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Neuro Guy NP is a DNP, PhD, APRN and specializes in Vascular Neurology and Neurocritical Care.

219 Posts; 7,192 Profile Views

Don't do anything the docs wouldn't do. That is the only way you'll reinforce what your role is. Allow no gray areas. You have plenty of things of your own to do instead of helping the RN. Ever.

 

You have the next patient to see, labs to review, insurance appeals to review, refills to sign off on, etc etc. If someone has unfavorable testing results, you have to prepare your script on how to convey the information in a compassionate, honest, and non-alarmist fashion.

Not that being a team player is bad, but these folks sound like they will expect it to be habitual if you do their Nursing tasks. "Give an inch, and they'll take a mile". Always keep it professional. And of course if they still don't get the concept, go some place else. 

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KatieMI is a BSN, MSN, RN and specializes in ICU, LTACH, Internal Medicine.

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20 hours ago, LibraSunCNM said:

It's bizarre to me that they hired an NP, told you they wanted you as a provider, but seemingly know nothing about NPs and think of you as another RN.  

It is bizarre but indeed quite common. 

In my experience, hiring "to help with the influx of patients" can mean literally whatever. If office personnel has no knowledge of what "NP" means and only hear the "Nurse" part, they very well can think that the person is "still just a nurse", with functions assigned accordingly. Random "helping here and there" just out of wish to be "friendly and helpful" only increases confusion. 

I would advise a meeting with practice owner/office manager and getting the job functions/expectations in written and in details. Explaining what you can do (prescribing, etc) can help. Then just act accordingly with no exclusions and without caving for "they told me that you'll do it for me". 

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15 minutes ago, KatieMI said:

It is bizarre but indeed quite common. 

In my experience, hiring "to help with the influx of patients" can mean literally whatever. If office personnel has no knowledge of what "NP" means and only hear the "Nurse" part, they very well can think that the person is "still just a nurse", with functions assigned accordingly. Random "helping here and there" just out of wish to be "friendly and helpful" only increases confusion.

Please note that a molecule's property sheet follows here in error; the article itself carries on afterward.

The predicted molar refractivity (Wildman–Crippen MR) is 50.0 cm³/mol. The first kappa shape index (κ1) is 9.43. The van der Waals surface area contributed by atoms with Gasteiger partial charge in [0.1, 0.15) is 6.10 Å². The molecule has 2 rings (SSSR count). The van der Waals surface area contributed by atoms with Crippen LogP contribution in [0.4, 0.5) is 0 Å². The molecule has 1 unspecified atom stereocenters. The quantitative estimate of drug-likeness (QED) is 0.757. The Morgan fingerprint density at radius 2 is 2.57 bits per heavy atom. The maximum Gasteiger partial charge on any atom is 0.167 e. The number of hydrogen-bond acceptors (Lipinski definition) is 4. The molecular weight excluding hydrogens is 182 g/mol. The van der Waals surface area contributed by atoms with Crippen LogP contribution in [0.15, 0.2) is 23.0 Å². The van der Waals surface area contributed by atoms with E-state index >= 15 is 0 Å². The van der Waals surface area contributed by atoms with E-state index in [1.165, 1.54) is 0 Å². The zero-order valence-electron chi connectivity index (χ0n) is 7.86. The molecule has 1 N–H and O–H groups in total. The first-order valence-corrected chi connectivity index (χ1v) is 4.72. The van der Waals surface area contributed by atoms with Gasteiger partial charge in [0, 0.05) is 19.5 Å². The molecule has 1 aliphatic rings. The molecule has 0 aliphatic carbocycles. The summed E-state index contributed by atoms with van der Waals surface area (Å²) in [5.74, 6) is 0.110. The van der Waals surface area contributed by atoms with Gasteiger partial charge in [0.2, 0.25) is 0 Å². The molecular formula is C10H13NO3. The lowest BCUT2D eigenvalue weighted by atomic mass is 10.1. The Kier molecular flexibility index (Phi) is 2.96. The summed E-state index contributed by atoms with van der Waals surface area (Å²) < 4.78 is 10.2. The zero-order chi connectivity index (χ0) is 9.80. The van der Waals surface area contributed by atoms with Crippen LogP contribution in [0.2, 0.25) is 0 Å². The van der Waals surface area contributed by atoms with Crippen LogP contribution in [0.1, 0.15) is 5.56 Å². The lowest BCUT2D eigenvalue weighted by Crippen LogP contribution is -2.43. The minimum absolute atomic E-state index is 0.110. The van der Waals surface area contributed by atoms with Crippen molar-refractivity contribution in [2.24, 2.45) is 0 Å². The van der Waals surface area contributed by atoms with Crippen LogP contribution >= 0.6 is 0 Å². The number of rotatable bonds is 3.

I would advise a meeting with practice owner/office manager and getting the job functions/expectations in written and in details. Explaining what you can do (prescribing, etc) can help. Then just act accordingly with no exclusions and without caving for "they told me that you'll do it for me". 

I'd say explaining what you *should* do is  part of it.  At the end of the day, you are a revenue generator and not support staff. Anything you do that doesn't involve seeing patients is revenue loss for the practice.

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22 hours ago, Neuro Guy NP said:

Don't do anything the docs wouldn't do. That is the only way you'll reinforce what your role is. Allow no gray areas. You have plenty of things of your own to do instead of helping the RN. Ever.

 

You have the next patient to see, labs to review, insurance appeals to review, refills to sign off on, etc etc. If someone has unfavorable testing results, you have to prepare your script on how to convey the information in a compassionate, honest, and non-alarmist fashion.

Not that being a team player is bad, but these folks sound like they will expect it to be habitual if you do their Nursing tasks. "Give an inch, and they'll take a mile". Always keep it professional. And of course if they still don't get the concept, go some place else. 

I agree with not doing anything the doctors don't do. I started saying no to the requests of giving injections, drawing blood etc. One of the doctors told me that my attitude is "bad" bc I'm expected to do whatever is asked of me. I don't think they see the consequences of that...I could just leave but I honestly thought these were growing pains that could get worked out😕